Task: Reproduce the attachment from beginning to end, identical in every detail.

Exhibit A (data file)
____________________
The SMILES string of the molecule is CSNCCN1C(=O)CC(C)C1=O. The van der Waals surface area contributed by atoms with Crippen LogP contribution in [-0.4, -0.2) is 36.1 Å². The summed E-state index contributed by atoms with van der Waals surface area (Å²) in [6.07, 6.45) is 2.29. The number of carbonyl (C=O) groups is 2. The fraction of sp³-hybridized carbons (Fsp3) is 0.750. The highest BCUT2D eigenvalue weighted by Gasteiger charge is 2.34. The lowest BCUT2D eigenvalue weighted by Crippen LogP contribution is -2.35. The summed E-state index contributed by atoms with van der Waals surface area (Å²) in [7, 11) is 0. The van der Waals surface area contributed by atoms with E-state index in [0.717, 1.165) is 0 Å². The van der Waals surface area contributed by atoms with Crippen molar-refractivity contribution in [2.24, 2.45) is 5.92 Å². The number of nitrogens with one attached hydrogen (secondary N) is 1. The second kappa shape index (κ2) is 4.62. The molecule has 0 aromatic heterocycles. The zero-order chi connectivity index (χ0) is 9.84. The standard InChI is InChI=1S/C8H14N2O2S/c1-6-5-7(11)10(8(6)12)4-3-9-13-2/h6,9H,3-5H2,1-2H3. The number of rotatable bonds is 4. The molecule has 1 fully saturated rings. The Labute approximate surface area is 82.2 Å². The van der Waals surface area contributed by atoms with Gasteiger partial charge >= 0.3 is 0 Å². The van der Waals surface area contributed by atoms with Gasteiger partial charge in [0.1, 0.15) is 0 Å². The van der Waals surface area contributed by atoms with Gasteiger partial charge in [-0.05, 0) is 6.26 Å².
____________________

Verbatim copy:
The SMILES string of the molecule is CSNCCN1C(=O)CC(C)C1=O. The van der Waals surface area contributed by atoms with Crippen LogP contribution in [-0.4, -0.2) is 36.1 Å². The summed E-state index contributed by atoms with van der Waals surface area (Å²) in [6.07, 6.45) is 2.29. The number of carbonyl (C=O) groups is 2. The fraction of sp³-hybridized carbons (Fsp3) is 0.750. The highest BCUT2D eigenvalue weighted by Gasteiger charge is 2.34. The lowest BCUT2D eigenvalue weighted by Crippen LogP contribution is -2.35. The summed E-state index contributed by atoms with van der Waals surface area (Å²) in [7, 11) is 0. The van der Waals surface area contributed by atoms with E-state index in [0.717, 1.165) is 0 Å². The van der Waals surface area contributed by atoms with Crippen molar-refractivity contribution in [2.24, 2.45) is 5.92 Å². The number of nitrogens with one attached hydrogen (secondary N) is 1. The second kappa shape index (κ2) is 4.62. The molecule has 0 aromatic heterocycles. The zero-order chi connectivity index (χ0) is 9.84. The standard InChI is InChI=1S/C8H14N2O2S/c1-6-5-7(11)10(8(6)12)4-3-9-13-2/h6,9H,3-5H2,1-2H3. The number of rotatable bonds is 4. The molecule has 1 fully saturated rings. The Labute approximate surface area is 82.2 Å². The van der Waals surface area contributed by atoms with Gasteiger partial charge >= 0.3 is 0 Å². The van der Waals surface area contributed by atoms with Gasteiger partial charge in [0.1, 0.15) is 0 Å². The van der Waals surface area contributed by atoms with Gasteiger partial charge in [-0.05, 0) is 6.26 Å².